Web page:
John Hooper writes for The Guardian in Rome – his book The Italians is reviewed by Nick Bruno for The Italian Insider:
At Chapter 15, Restrictive Practices, pp.221-222 comments on the lettori case:
For an example of a “mafia” that remains tenaciously protective (and protectionist) as ever, you need to turn away from the worlds of finance and industry to that of higher education. Italy’s universities are among the last great bastions in Italian society of patronage (and a fair number of restrictive practices). Take the case of the lettori. When I first came to Italy as a correspondent in 1994, it was already an old story. Twenty years later, it has still not been resolved.
Lettori are non-Italian university lecturers who teach a foreign-language in their mother tongue. Back in the 1980s the lettori began to lobby for pay and conditions comparable to those of Italian lecturers. But that would have meant giving them open-ended contracts. Those who campaigned on their behalf believe that the last thing most of the so-called baroni – tenured full professors – wanted was to give security of employment to a bunch of foreigners who might challenge the way things were done in Italian universities.
In 1995, under growing pressure from the European Commission, the Italian government of the day changed the law. It reclassified the lettori not as teachers, but as technicians. Those who refused to accept their new status were sacked (though most were subsequently reinstated at the insistence of the courts). Among other things, the reclassification of the lettori has meant that they can no longer set or mark exams. That now has to be done by an Italian who, except in very rare cases, does not have the same proficiency in the language as the lettori who, in fact if not in law, have taught the students being examined.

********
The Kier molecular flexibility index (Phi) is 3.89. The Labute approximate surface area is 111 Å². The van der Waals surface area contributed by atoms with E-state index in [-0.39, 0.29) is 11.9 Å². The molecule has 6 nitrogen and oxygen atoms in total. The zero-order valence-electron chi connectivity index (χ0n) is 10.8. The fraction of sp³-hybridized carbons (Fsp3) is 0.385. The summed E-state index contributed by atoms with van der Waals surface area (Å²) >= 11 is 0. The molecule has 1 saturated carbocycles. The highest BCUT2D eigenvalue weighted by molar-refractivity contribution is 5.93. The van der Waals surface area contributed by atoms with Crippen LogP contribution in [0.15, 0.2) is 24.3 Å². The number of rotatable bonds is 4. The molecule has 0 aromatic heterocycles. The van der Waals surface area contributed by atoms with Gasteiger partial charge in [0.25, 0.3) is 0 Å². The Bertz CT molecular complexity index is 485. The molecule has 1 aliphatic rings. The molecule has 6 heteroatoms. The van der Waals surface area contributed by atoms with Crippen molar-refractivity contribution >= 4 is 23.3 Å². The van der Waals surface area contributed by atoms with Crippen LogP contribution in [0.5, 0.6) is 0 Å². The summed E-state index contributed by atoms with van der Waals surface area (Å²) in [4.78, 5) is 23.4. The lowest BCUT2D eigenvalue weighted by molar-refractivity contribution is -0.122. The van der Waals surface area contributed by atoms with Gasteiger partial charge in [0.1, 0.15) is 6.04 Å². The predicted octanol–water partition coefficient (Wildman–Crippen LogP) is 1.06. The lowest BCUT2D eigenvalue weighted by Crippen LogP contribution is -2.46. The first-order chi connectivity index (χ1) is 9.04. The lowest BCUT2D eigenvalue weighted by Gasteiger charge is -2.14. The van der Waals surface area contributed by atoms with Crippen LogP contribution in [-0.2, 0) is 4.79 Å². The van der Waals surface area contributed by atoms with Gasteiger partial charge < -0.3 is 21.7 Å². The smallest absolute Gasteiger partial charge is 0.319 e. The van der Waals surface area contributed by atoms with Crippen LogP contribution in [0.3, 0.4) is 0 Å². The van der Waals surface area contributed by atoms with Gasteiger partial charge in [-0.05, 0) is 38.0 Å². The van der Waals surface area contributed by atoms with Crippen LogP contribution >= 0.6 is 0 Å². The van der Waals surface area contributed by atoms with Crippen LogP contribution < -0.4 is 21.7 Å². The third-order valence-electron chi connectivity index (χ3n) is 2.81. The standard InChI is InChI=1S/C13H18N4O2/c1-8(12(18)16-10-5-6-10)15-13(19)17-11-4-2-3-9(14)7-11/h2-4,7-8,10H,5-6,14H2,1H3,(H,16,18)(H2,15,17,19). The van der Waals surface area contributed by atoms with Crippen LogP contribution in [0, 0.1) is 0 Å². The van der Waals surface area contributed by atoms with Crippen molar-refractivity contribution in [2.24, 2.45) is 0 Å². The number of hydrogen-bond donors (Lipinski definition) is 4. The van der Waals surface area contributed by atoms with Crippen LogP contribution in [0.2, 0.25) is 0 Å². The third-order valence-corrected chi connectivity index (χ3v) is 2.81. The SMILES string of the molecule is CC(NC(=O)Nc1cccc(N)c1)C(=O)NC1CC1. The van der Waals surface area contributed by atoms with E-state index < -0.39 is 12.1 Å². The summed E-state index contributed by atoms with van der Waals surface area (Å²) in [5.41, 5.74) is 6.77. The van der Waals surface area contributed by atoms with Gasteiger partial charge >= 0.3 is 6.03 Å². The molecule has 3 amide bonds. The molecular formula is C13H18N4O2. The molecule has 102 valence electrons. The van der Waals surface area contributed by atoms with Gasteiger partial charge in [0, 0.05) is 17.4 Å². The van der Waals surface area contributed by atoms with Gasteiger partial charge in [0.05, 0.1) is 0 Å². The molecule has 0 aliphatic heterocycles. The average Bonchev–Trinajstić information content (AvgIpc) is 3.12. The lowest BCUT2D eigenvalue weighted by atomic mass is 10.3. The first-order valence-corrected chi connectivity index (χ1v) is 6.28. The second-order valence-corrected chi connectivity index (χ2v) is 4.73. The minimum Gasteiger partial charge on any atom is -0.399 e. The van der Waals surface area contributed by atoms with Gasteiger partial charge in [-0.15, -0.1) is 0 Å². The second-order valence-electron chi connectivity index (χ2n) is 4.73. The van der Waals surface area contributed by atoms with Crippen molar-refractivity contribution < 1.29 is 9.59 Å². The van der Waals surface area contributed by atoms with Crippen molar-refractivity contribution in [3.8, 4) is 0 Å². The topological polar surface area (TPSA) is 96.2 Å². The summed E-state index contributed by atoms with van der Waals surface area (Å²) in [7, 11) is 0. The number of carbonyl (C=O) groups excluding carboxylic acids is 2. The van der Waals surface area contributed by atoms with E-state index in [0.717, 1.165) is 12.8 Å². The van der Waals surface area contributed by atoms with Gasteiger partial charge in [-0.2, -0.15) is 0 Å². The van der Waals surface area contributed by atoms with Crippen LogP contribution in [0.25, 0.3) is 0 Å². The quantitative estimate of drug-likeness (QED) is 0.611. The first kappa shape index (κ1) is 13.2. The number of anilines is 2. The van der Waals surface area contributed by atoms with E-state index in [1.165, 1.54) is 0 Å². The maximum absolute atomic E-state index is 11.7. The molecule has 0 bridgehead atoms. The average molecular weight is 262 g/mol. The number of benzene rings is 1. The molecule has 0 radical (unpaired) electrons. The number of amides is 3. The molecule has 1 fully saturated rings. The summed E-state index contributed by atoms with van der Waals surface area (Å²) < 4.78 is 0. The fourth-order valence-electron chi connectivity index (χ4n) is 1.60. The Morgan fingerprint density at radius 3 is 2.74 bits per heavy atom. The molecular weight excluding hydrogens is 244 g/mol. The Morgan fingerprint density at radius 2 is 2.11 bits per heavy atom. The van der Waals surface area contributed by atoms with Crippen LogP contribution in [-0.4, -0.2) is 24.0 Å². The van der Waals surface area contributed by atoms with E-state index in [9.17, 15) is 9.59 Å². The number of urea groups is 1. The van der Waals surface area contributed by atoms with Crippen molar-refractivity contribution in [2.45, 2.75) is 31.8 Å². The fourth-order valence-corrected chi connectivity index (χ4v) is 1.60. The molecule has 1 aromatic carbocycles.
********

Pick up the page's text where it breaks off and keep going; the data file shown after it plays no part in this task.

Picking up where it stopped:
Ever since the mid-1990s those who were dismissed (or who accepted the 1995 terms while reserving the right to contest them) have campaigned for the back pay they believe is their due for the period which – it is acknowledged by all sides – they were teachers and not technicians. Over the years the European Court of Justice (ECJ) as ruled six times in their favour, accepting their contention that Italy’s treatment of them constituted discrimination on grounds of nationality. On several occasions the Rome government has changed the law in the semblance of an effort to meet the ECJ’s demands. But few of the lettori have ever been compensated. In 2010 a law was brought in that simply declared null and void the cases in which the lettori were suing universities for compensation and led to about half of them having their salaries cut – in extreme cases, by as much as 60 per cent.
All of this may help to explain why Italians sometimes use a phrase that baffles foreigners, telling them with a shrug: Siamo tutti un po’ Mafiosi (‘We’re all a bit mafia-like). The son of Bernardo Provenzano, the last undisputed capo di tutti capi of the Sicilian mafia, said something like it after his father was arrested in 2006 at the end of an unprecedented forty-three years on the run. The then thirty-year-old Angelo Provenzano was being interviewed by a reporter from La Repubblica. ‘The Mafia’, he said, ‘follows from mafiosita’, which is not solely and exclusively Sicilian behavior.’